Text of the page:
The Best to Get Over a Rejection…

…is to get under a new WIP.

It’s been a while since I’ve had a writing post up here. You might think that this is because I am wallowing in rejection, but you would be wrong. I am not wallowing. I don’t have time to wallow. Aside from the reviews I post here (mainly from Entangled Publishing because they give me books), I also review for Harlequin Junkie. This month I am also reviewing entries for my chapter’s writing contest, Touch of Magic. My critique partners have been through edits and revisions with their contracted books and are starting to send chapters from their latest WIPs. I’m buried under reading, people. Buried, I tell you.

But despite all of that, and the crushing disappointment of not selling Delivering Justice on the first try, I am writing. I put #MrLastNameBasis on hold for a while after the rejection and said I would focus on reading through some old words, but what I ended up doing was writing some new ones.

Remember my goals for the month of March? I’ve been making a lot of progress on them:

  •  start getting the Enemies book written.  You won’t believe this, but I have 7,714 words typed for this book, plus however many are in my notebook that I got down at lunch today. I polished up the first chapter and gave it to my beta reader and my critique partners and they are intrigued and hungry for more. Quentin is my favorite hero yet (but every time I work on a book, that hero becomes my favorite).
  • finish most of #MrLastNameBasis. Not a word since DJ was rejected.
  • get feedback from Delivering Justice submission. Got great feedback that you can read about here, but was ultimately given an “R.”
  • work on marriage kit book and get it ready for publication. I’ve been playing with some ideas, but nothing concrete yet.
  • further develop my writing routine. Umm…no comment. Haven’t done a smidge of work on this. Need to protect my writing time better.
  • Start and finish at least one writing craft book. I started Leigh Michaels’ On Writing Romance, and so far, so good.
  • Get all of my March reviews done. Ha! But I am actually on track with this. Only 2 more books to go, and three April books so far for HJ. I have to post a review here as well. Then I’m done.
  • Work on one super secret project. Done and done.
  • Get materials ready for Camp NaNoWriMo in April. Umm…this depends on what project I decide to do during NaNoWriMo I have an inkling what I want to do, and I’m ready to meet my goals with it.
  • Finishing outlining and start Luka’s story before Beta Reader kills me. I started writing Luka’s story–well, saying it. I dusted off my digital recorder and have been rattling off a few scenes while I drive to and from work and working to transcribe them into something that makes sense later.

So you see, I’ve been a busy bee, getting words down on three WIPs, reviewing my face in, and setting Delivering Justice aside while I figure out my next steps with it. I’m not giving up on my dream of publication. I’m not wallowing. I’m chugging along. I’m learning. I’m growing. I’m getting ready to get out there again.

XOXO,

Erica

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The Gift of Confidence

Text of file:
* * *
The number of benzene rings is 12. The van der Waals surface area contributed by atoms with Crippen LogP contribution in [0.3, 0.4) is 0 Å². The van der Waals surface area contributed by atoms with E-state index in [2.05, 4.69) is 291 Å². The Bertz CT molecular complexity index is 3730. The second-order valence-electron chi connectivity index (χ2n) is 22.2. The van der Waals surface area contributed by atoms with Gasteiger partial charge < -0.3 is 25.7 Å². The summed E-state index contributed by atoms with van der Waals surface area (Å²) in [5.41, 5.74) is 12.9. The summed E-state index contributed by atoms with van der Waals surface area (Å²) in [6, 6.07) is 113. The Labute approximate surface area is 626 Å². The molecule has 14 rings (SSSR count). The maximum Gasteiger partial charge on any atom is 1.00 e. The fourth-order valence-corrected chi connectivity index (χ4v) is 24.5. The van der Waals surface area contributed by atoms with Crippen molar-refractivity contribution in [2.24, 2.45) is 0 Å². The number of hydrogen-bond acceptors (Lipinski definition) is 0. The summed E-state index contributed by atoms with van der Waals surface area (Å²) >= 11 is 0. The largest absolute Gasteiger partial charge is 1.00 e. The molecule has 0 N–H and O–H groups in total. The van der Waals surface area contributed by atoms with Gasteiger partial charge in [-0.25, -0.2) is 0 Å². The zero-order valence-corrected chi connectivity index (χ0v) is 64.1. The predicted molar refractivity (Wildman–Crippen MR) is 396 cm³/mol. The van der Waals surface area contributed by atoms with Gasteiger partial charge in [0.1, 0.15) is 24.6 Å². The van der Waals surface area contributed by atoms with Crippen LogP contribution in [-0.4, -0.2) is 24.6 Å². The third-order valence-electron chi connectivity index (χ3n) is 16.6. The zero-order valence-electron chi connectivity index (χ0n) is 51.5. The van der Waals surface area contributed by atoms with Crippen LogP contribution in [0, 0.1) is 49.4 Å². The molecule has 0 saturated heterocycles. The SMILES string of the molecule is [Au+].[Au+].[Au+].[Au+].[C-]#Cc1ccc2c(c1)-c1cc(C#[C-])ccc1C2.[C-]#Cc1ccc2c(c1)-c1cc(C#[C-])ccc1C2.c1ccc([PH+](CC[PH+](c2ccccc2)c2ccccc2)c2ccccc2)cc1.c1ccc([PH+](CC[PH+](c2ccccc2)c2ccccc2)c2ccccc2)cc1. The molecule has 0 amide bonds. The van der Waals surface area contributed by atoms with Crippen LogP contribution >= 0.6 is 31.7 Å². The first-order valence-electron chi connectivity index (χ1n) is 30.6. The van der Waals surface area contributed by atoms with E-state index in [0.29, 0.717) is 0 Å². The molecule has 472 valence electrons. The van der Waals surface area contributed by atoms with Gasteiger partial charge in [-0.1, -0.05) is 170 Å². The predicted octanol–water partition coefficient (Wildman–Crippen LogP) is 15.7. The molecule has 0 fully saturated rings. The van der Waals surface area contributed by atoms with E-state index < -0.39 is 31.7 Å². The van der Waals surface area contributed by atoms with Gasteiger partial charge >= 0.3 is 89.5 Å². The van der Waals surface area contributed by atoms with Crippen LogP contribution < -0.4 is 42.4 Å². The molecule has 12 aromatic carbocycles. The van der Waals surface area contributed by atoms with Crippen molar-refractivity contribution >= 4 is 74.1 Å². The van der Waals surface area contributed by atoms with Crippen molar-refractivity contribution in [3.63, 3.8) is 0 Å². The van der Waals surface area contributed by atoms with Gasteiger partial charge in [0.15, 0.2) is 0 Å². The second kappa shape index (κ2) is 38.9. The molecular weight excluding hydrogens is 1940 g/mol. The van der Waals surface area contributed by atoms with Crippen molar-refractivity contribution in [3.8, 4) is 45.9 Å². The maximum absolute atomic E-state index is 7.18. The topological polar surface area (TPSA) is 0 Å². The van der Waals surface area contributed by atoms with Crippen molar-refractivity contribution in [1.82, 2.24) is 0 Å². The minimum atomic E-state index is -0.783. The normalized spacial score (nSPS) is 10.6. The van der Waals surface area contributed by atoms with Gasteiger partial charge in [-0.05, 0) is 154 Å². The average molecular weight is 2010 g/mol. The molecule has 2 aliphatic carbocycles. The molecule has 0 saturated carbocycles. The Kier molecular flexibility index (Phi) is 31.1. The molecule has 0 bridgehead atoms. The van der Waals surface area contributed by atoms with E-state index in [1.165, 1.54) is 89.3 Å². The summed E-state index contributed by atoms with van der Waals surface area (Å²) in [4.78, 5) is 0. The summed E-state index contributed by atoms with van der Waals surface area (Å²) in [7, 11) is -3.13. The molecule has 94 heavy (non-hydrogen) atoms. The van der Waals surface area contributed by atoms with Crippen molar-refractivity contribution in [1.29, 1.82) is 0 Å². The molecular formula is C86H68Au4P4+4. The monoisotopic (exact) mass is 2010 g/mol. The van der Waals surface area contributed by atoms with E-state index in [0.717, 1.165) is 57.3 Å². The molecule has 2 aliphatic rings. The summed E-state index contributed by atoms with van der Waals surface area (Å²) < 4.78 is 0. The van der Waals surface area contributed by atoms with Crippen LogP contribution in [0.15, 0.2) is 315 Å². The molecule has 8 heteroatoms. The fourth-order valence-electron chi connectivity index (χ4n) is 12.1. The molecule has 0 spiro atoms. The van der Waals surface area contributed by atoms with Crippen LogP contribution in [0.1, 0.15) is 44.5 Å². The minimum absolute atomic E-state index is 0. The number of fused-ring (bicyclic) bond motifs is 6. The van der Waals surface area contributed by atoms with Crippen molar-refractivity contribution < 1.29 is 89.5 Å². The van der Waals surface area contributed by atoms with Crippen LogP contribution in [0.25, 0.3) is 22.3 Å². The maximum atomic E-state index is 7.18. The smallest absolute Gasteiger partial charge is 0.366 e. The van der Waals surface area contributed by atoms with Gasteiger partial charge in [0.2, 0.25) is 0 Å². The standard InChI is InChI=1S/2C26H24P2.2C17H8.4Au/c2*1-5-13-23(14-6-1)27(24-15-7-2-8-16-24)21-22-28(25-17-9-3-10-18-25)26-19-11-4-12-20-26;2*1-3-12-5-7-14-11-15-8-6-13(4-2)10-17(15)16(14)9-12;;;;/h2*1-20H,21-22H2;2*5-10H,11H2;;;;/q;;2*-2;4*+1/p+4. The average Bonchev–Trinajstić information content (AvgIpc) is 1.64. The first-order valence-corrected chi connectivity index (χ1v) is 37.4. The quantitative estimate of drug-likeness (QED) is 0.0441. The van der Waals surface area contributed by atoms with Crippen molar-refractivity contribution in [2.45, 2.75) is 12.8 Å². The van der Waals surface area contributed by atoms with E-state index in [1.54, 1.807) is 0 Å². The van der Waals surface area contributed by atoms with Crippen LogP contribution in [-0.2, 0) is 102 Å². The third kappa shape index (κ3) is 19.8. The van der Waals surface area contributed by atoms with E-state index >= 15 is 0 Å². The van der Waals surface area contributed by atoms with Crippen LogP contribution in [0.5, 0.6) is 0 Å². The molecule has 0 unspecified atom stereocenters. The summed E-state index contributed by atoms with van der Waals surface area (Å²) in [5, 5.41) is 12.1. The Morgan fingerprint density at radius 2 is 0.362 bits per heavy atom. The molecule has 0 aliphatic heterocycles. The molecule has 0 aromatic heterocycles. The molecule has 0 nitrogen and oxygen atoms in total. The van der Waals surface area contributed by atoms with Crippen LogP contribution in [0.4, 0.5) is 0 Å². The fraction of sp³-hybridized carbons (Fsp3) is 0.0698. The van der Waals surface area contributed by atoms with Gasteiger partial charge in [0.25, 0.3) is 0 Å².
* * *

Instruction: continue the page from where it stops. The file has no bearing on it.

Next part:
Medieval illustration of a Christian scribe wr...

One of these days, I'll at least have a writing desk like this! Image via Wikipedia

I again sat and read the beginning of my NaNoWriMo novel (which is in need of a better working title) this past week. I was expecting to be bombarded with mistakes and plot holes, to be blindsided by changes in tense, and to find that the way I manipulated time in the story was confusing instead of opening up the possibilities of what could be done with the story. I wasn’t expecting to find much useable material.

As I sat on my floor (still need that writing desk/computer desk), editing my work in the reading mode of Microsoft Word, I was pleasantly surprised to find there were many strong points in the story. Even though I’d felt I had a good story as NaNoWriMo was underway, I expected to feel differently about the writing once the rush was over. I didn’t have an excessive amount of filler words that were written just to meet the requirements (which is probably part of the reason I fell short). It gave me a boost of confidence in my writing to see how well it’s held up to proofreading.

Even though I’d promised myself not to proofread until I actually finished a first draft, I’m glad I broke my promise. I know now that there’s a reason to continue. I didn’t do any extensive editing, just fixed a few typos and let the material stand as; I suppose this was an effort to compromise with myself over editing.

On a sad note, one of the pages of the handwritten draft is missing. It’s a page I hadn’t transcribed yet. Hopefully a good organizing of paperwork will yield the missing page. I hate when I misplace pages and have to recreate things. Either I don’t remember what is missing or I can’t recapture the magic of the moment. It’s much easier to get the jist of a thing down and craft it out of this rough material than it is to start from scratch with only a general idea of what the jist might have been.

It’s going to be easier for me to go forward with my writing goals in this new year because I’ve restored a bit of my confidence in my writing. I’ll share my writing goals with you as it gets closer to the New Year. I hope everyone finds the courage and the confidence from somewhere to continue to persevere in their writing.